Mali's president and PM remain detained by mutinous soldiers

Mali's president and PM remain detained by mutinous soldiers
The African Union and the UN are calling for the immediate release of Transitional President Bah N'Daw and Prime Minister Moctar Ouane, who were detained late Monday and taken by force to the military headquarters.
3 min read
Hours before the leaders were detained, a government reshuffle had left out two members of the junta that seized power in a coup nine months ago [Getty]

Mali's transitional president and prime minister remain detained Tuesday after being taken by force to the military headquarters hours after a government reshuffle left out two members of the junta that had seized power in a coup nine months ago.

The African Union, the United Nations, the West African regional bloc known as ECOWAS and other members of the international community called for the immediate release of President Bah N’Daw and Prime Minister Moctar Ouane, who were taken to the Kati military headquarters along with others late on Monday. The garrison town sits about 15 kilometers from the capital and is the former stronghold of the junta.

Those who signed on to the joint statement called for Mali’s political transition “to resume its course and conclude within the established timeframe.”

“The international community rejects in advance any act of coercion, including forced resignations,” the statement said. “They emphasize that the ill-considered action taken today carries the risk of weakening the mobilisation of the international community in support of Mali.”

A delegation from ECOWAS will visit Bamako on Tuesday, the joint statement said.

The military has not yet issued a statement about its actions. Bamako remained calm into Tuesday. Mali state TV only rebroadcast the official statement announcing the new government members.

The developments raise new alarm about whether the transitional government will be able to move ahead freely as promised with plans to organise new democratic elections by next February in Mali, where the UN is spending $1.2 billion a year on a peacekeeping mission.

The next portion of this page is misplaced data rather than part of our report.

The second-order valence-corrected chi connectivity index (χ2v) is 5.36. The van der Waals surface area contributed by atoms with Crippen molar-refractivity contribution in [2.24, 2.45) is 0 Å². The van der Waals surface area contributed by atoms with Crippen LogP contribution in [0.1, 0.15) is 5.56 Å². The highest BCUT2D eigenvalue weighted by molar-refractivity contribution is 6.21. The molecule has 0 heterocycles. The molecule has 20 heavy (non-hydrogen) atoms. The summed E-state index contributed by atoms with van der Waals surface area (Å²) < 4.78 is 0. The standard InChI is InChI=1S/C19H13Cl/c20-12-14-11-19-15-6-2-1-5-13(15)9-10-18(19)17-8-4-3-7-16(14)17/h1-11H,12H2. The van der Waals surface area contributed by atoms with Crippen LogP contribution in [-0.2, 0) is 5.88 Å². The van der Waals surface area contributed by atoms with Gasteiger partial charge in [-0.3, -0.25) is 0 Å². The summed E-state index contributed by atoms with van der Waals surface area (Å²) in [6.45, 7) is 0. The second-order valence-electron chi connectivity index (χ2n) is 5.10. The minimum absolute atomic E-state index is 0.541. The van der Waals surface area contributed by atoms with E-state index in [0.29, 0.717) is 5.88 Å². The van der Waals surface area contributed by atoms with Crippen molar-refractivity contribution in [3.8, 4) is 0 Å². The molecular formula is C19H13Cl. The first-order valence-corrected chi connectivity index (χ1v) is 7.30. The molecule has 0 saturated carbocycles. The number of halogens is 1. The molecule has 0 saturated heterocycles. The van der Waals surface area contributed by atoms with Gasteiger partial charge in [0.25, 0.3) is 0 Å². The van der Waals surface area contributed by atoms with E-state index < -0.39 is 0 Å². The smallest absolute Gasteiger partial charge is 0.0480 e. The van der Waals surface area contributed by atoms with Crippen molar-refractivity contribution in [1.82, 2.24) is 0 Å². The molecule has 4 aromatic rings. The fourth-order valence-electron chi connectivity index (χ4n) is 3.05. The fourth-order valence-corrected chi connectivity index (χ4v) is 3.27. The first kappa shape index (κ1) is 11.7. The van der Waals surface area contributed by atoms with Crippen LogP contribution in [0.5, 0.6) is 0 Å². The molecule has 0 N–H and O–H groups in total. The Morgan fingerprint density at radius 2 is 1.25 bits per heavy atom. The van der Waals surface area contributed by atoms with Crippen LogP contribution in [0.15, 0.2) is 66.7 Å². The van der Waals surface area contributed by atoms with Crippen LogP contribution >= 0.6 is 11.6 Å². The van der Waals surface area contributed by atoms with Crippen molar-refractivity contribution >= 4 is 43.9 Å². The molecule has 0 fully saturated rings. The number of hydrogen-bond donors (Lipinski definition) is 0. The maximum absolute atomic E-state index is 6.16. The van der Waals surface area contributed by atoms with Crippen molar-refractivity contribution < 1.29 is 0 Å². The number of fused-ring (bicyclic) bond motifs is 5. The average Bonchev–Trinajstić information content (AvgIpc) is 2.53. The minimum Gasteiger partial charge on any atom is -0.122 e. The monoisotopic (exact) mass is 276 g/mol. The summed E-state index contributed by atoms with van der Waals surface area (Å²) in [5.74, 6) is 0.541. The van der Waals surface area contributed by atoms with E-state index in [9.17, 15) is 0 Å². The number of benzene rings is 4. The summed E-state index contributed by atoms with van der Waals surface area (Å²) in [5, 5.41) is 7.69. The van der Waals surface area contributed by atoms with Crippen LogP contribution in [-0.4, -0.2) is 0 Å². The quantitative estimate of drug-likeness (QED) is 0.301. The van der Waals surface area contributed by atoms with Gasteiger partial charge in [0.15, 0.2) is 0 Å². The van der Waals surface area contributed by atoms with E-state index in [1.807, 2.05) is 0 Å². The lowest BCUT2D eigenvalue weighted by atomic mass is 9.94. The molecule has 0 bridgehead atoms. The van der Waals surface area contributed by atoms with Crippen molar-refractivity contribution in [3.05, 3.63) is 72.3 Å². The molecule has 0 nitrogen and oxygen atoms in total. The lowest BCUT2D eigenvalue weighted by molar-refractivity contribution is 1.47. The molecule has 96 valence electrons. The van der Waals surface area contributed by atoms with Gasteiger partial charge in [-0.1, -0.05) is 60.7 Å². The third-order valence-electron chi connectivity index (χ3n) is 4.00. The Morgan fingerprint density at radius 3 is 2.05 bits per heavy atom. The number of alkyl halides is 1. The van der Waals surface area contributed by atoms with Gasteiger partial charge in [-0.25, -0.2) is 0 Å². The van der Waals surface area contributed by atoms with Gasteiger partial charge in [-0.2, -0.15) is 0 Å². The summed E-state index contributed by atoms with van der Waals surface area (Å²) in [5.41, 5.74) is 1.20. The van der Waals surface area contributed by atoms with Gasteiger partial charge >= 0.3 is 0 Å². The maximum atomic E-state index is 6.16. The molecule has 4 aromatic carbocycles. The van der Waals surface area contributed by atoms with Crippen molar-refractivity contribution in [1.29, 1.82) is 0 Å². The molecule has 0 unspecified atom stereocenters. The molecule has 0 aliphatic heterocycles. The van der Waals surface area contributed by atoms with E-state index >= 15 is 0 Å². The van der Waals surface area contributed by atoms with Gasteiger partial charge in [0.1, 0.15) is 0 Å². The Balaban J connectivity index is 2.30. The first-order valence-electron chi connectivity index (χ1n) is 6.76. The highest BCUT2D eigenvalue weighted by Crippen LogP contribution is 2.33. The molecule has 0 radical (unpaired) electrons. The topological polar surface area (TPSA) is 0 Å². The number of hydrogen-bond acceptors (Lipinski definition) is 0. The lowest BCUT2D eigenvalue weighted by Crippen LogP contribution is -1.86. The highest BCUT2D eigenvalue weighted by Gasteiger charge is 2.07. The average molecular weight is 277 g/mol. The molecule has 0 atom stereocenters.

The two leaders were sworn in last September after the ruling military junta, under growing international pressure, agreed to hand over power to a civilian transitional government.

The junta had grabbed power a month earlier after mutinous soldiers encircled the home of President Ibrahim Boubacar Keita and fired shots into the air. He later resigned on national television under duress, saying he did not want blood to be shed in order for him to stay in office.

Read more: Mali wakes up to military rule after president forced out

The soldiers then went on state television calling themselves the National Committee for the Salvation of the People and promising a swift return to civilian rule. However, Monday’s developments appeared to throw that promise into question.

The arrests came just an hour or so after a new government Cabinet was announced. Notably it did not include Interior Security Minister Modibo Kone or Defense Minister Sadio Camara, both junta supporters. No reason was given for their exclusion, but the move suggested mounting divisions within the transitional government.

There has been widespread concern the upheaval in Mali over the past year has further set back efforts to contain militants linked to al-Qaeda and the Islamic State groups.

Jihadists took control of major towns in northern Mali after the 2012 coup. Only a 2013 military intervention led by former colonial power France pushed extremists out of those towns. France and a UN force have continued to battle the extremist rebels, who operate in rural areas and regularly attack roads and cities.